Hope and despair
It seemed to us that the differing light levels there would be in The Workhouse in May and October would give contrasting atmospheres that would lead themselves to two different but complementary Museums at Night events. I started by thinking of them as Stories of Light and Dark, but these quickly became Stories of Hope and Despair.
We have a flourishing research group at The Workhouse and one of them in particular became my own ‘research terrier’ – digging away in the archives to uncover some amazing stories. Truth really is stranger than fiction!
For the performances I relied on the workhouse learning volunteers who do role play with schools and have branched out into living history and storytelling. They’re a great team to work with and never seem phased by my unusual ideas!
I began by writing rough drafts of the stories to give them an idea of what I wanted and then passed these to the cast so that each could develop the story with their own individual voice. All the costumes are made by the workhouse sewing group.
Selecting stories of hope
Even the Stories of Hope were pretty dark – a mother accused of murdering her child, for example, and another’s husband who was killed when a steam-threshing machine blew up (the newspaper report was graphic to say the least!) Yet another came into the workhouse when her husband was transported for stealing a sheep. He was definitely guilty – the police found the pieces under his bed!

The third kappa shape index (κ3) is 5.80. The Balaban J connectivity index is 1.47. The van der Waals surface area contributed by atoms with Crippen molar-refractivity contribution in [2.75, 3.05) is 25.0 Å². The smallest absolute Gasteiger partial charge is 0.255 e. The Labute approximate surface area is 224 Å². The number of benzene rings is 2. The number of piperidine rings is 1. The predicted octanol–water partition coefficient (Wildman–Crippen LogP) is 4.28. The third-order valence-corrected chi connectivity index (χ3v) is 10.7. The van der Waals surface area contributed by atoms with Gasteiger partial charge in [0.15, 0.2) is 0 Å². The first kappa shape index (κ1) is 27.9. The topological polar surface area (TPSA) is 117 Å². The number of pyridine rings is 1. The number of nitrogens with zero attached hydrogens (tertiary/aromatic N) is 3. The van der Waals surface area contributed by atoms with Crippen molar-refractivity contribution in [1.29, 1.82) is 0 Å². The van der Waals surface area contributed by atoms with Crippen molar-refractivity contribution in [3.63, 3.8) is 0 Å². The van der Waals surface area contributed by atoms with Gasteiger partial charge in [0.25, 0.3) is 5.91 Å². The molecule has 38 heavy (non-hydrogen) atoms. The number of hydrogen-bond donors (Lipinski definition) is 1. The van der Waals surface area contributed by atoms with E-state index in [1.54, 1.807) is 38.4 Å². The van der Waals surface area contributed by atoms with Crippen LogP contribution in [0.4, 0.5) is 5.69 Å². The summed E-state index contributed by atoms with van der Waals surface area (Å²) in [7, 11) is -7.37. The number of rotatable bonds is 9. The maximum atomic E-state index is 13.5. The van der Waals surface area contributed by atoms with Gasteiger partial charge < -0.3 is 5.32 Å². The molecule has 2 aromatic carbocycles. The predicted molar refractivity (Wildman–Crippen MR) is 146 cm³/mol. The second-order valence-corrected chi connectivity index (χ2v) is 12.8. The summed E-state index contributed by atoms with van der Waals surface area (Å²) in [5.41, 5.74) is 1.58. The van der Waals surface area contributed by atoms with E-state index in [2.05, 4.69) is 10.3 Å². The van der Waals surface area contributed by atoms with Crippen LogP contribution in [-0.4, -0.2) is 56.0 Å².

These were people with unusual histories, and we know about them now because of reports in newspapers, or inquests, or workhouse correspondence. It was good to learn that at least some of the inmates who sought and found refuge here survived and even flourished.
Involving our visitors
The premise of the evening was that The Workhouse would show off its good side to the Southwell ratepayers (the audience) and explain its role in keeping their Poor Rates down. The desire to pay less tax is something that taxpayers throughout history have wanted! The audience met staff who explained how they ran the system, including the schoolteacher who had some notable successes amongst his pupils.
The feedback after the May event was great – people were genuinely amazed by these real stories of real people.
Sinister stories for October
Our Sinister Stories Evening is part of Museums at Night in October when the days will be darker, and we will be presenting a rather different view where the tales do not have such happy endings.
We will explain the unpopularity of the Poor Law system, and meet Master and Matron who are not so happy to welcome visitors. They are under strain because they, along with the schoolteacher are the staff responsible for nearly 200 inmates, who are either old and ill, with varying degrees of mental illness or very young – children or perhaps women who came in to give birth, just as Oliver’s mother did in Oliver Twist. We’ll hear about a woman whose child died of starvation (or did it?), a woman whose son met a macabre end, two old men once affluent who ended on hard times and a shop-lifter who ended in a lunatic asylum.
We hope that our visitors will leave with a deeper understanding of the roles that workhouses played in people’s lives.
Jane Tappin is the Learning Officer at the Workhouse in Southwell, Nottinghamshire.